- Decide when you or someone from your company is going to document your work. It could be at the start of each day while you’re drinking your coffee. Or, you could record everything each Thursday evening. But decide what’s most convenient, at a time when something else isn’t going to get in the way. Then commit to keeping the paperwork up-to-date. It’s a lot easier to document work while it’s fresh in your mind than it is to try to remember what happened on a job you did three weeks ago.
- Most importantly, stay with it. Record keeping is a skill that gets easier over time. And the more convenient your system is to use, the easier it will be to stick with it. If you need to, create a checklist of the records you need to keep. Then refer to the checklist on a regular basis to make sure you’ve covered all the bases.
What You Need to Document
First, a word about the Occupational Safety & Health Administration. OSHA has had regulations in place for 20 years regarding work that disturbs lead-based paint. These regulations include the process for determining how much lead your employees will be exposed to during the course of their work, and procedures for protecting the workers. There are records that you are required to keep, such as documenting your respirator program and your medical program.
About 20 percent of the states have taken over responsibility for the RRP program in their states. Some of those states have duplicated the record keeping requirements of the federal program, but others have added a few additional documents. For example, the state of Mississippi requires that you notify the Department of Environmental Quality at least six days before the start of your project.
Check with your state to find out if there are any additional or different records that you need to keep. A list of state differences is available at www.leadrecords.com/support.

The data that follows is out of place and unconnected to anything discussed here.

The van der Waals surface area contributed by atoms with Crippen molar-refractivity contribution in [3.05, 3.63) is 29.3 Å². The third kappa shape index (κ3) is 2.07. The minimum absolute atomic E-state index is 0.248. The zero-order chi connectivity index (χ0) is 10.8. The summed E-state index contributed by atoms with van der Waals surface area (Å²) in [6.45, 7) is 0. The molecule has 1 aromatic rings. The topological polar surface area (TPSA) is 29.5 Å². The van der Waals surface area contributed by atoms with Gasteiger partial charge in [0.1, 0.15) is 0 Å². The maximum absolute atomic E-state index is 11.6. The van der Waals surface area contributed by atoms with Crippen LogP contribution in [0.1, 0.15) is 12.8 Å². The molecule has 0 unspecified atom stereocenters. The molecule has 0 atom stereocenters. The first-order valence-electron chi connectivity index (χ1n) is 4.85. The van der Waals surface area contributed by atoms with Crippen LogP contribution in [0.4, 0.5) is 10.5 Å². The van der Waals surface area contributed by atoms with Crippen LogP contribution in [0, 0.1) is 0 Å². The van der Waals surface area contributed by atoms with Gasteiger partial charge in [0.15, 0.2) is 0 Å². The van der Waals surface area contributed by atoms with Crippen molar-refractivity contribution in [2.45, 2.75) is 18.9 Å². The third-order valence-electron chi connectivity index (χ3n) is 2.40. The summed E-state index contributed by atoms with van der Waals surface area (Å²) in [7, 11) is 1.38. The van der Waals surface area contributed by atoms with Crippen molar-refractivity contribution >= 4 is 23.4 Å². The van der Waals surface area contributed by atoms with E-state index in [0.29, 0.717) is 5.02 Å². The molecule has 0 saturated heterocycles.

The RRP rule does not have these requirements. But that doesn’t excuse you from adhering to OSHA’s regulations and record keeping requirements. In fact, as a result of the RRP program, OSHA is more apt to catch you for violating lead work procedures.
The RRP rule only requires that you keep records on dwellings and child-occupied facilities that were built before 1978. If you test for lead-based paint and discover that none is present–or, that the lead-based paint won’t be disturbed by your remodeling or painting project–an abbreviated set of records are required. The EPA requires that you keep the following seven different pieces of information on each project (following the general progression of a “lead job”):
- Assign a Certified Renovator
- Educate the client (or occupant, or parent)
- Test for lead-based paint
- Train your workers
- Work safely
- Clean up thoroughly
- Report to the client
Assign a Certified Renovator
A certified renovator must be assigned to each project that involves a pre-1978 dwelling or child-occupied facility. You have to keep a copy of the certified renovator’s certificate (as well as the certified firm’s certificate) on the job site for the duration of the activities that disturb lead-based paint. A copy of the certified renovator’s certificate should also be kept in your records. There’s always a chance that the certified renovator isn’t going to work for your company two years from now when the EPA comes calling. And while the EPA has a database of all certified renovators, it will be a lot more convenient if you have their certification number on file.